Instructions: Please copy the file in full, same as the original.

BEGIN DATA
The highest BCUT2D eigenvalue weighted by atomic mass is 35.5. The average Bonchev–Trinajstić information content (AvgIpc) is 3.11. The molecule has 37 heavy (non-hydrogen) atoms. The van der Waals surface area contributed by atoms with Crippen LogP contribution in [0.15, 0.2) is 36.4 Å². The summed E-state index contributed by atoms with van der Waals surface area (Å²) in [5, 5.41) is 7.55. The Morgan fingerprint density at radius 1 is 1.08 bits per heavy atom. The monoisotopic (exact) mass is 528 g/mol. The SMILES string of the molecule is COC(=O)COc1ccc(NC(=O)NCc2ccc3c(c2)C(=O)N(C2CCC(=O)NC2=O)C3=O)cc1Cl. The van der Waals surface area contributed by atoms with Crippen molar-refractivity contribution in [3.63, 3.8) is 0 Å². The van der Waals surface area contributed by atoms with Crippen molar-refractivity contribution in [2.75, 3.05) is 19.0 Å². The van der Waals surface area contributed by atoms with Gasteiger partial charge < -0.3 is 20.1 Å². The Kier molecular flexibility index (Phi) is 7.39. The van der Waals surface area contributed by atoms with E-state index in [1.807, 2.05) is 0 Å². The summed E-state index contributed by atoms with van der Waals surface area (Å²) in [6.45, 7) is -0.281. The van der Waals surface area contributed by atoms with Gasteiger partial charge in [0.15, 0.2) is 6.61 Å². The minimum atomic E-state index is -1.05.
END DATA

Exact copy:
The highest BCUT2D eigenvalue weighted by atomic mass is 35.5. The average Bonchev–Trinajstić information content (AvgIpc) is 3.11. The molecule has 37 heavy (non-hydrogen) atoms. The van der Waals surface area contributed by atoms with Crippen LogP contribution in [0.15, 0.2) is 36.4 Å². The summed E-state index contributed by atoms with van der Waals surface area (Å²) in [5, 5.41) is 7.55. The Morgan fingerprint density at radius 1 is 1.08 bits per heavy atom. The monoisotopic (exact) mass is 528 g/mol. The SMILES string of the molecule is COC(=O)COc1ccc(NC(=O)NCc2ccc3c(c2)C(=O)N(C2CCC(=O)NC2=O)C3=O)cc1Cl. The van der Waals surface area contributed by atoms with Crippen molar-refractivity contribution in [3.63, 3.8) is 0 Å². The van der Waals surface area contributed by atoms with Crippen molar-refractivity contribution in [2.75, 3.05) is 19.0 Å². The van der Waals surface area contributed by atoms with Gasteiger partial charge < -0.3 is 20.1 Å². The Kier molecular flexibility index (Phi) is 7.39. The van der Waals surface area contributed by atoms with E-state index in [1.807, 2.05) is 0 Å². The summed E-state index contributed by atoms with van der Waals surface area (Å²) in [6.45, 7) is -0.281. The van der Waals surface area contributed by atoms with Gasteiger partial charge in [0.15, 0.2) is 6.61 Å². The minimum atomic E-state index is -1.05.